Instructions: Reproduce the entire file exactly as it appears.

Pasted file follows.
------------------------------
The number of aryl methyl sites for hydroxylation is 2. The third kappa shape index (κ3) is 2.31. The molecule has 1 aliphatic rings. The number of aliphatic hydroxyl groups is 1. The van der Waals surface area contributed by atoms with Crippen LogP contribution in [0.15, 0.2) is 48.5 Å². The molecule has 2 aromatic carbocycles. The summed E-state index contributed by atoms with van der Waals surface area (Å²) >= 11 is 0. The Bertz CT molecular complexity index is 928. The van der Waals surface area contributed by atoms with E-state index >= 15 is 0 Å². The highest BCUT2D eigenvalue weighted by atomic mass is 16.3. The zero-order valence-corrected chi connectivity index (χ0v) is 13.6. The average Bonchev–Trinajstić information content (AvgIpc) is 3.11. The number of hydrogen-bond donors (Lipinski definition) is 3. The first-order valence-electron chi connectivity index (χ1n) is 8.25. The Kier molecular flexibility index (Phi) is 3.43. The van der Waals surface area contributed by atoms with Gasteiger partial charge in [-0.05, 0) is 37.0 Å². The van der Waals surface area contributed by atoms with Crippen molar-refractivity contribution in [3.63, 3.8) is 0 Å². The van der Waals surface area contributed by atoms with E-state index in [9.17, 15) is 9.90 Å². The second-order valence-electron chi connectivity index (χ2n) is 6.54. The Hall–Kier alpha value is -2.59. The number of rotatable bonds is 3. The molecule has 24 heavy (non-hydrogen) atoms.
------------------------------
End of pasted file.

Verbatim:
The number of aryl methyl sites for hydroxylation is 2. The third kappa shape index (κ3) is 2.31. The molecule has 1 aliphatic rings. The number of aliphatic hydroxyl groups is 1. The van der Waals surface area contributed by atoms with Crippen LogP contribution in [0.15, 0.2) is 48.5 Å². The molecule has 2 aromatic carbocycles. The summed E-state index contributed by atoms with van der Waals surface area (Å²) >= 11 is 0. The Bertz CT molecular complexity index is 928. The van der Waals surface area contributed by atoms with E-state index >= 15 is 0 Å². The highest BCUT2D eigenvalue weighted by atomic mass is 16.3. The zero-order valence-corrected chi connectivity index (χ0v) is 13.6. The average Bonchev–Trinajstić information content (AvgIpc) is 3.11. The number of hydrogen-bond donors (Lipinski definition) is 3. The first-order valence-electron chi connectivity index (χ1n) is 8.25. The Kier molecular flexibility index (Phi) is 3.43. The van der Waals surface area contributed by atoms with Gasteiger partial charge in [-0.05, 0) is 37.0 Å². The van der Waals surface area contributed by atoms with Crippen molar-refractivity contribution in [3.63, 3.8) is 0 Å². The van der Waals surface area contributed by atoms with E-state index in [9.17, 15) is 9.90 Å². The second-order valence-electron chi connectivity index (χ2n) is 6.54. The Hall–Kier alpha value is -2.59. The number of rotatable bonds is 3. The molecule has 24 heavy (non-hydrogen) atoms.